Nurturing curiosity

A librarian’s view

The emergence of the Internet and the World Wide Web as a source of information, a venue for publishing, and a forum for dialogue now defines libraries nearly as much as the more familiar milieu of printed texts. The technological dimensions of this shift are less intriguing than the cultural ones. And from where I sit, the developments are a decidedly mixed blessing.

It doesn’t seem so long ago that the best a researcher in theology could hope for was to visit a theological library (if it was close enough) and search its card catalog, which did a brilliant job of opening the doors to the local collection. Now, ready access to all the catalogs we want is the norm, from wherever we are connected.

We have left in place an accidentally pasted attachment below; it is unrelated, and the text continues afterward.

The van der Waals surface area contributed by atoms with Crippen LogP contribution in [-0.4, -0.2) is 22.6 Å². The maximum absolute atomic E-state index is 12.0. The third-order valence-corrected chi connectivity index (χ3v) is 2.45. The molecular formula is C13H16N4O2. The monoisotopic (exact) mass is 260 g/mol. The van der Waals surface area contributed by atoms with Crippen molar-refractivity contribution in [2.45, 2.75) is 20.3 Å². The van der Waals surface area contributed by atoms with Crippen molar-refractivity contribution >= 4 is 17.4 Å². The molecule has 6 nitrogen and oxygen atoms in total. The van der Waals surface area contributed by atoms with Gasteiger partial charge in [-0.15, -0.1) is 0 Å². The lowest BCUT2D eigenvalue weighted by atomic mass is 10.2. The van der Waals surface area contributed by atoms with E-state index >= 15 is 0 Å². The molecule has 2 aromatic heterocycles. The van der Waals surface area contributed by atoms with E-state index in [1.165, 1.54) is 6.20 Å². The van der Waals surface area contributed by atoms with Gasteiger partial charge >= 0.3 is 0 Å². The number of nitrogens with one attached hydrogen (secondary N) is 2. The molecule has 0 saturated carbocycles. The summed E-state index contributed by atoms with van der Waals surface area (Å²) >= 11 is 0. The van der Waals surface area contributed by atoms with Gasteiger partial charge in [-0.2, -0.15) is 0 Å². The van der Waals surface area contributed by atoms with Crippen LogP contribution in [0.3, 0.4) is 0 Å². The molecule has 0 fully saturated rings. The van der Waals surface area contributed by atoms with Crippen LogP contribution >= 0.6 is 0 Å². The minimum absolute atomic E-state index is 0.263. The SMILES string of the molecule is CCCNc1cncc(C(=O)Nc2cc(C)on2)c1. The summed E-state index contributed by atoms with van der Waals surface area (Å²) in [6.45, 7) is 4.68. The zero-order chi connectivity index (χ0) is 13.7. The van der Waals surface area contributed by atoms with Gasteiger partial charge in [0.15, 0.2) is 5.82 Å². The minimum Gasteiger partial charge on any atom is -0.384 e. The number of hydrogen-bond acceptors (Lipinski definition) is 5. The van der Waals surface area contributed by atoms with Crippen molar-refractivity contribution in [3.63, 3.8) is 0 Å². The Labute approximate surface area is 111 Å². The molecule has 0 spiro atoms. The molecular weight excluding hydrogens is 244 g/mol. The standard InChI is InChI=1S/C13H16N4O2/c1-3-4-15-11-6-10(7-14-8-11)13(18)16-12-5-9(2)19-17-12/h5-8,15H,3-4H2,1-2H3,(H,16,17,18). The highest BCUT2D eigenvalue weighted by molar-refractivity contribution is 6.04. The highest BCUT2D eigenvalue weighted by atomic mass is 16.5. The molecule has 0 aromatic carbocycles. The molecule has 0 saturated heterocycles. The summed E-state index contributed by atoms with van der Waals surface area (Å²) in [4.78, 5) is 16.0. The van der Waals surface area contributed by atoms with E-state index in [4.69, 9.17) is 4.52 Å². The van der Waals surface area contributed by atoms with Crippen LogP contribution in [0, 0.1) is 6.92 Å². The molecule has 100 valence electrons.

This article is available to subscribers only. Please subscribe for full access—subscriptions begin at $2.95. Already have an online account? Log in now. Already a print subscriber? Create an online account for no additional cost.

This article is available to subscribers only.

To post a comment, log inregister, or use the Facebook comment box.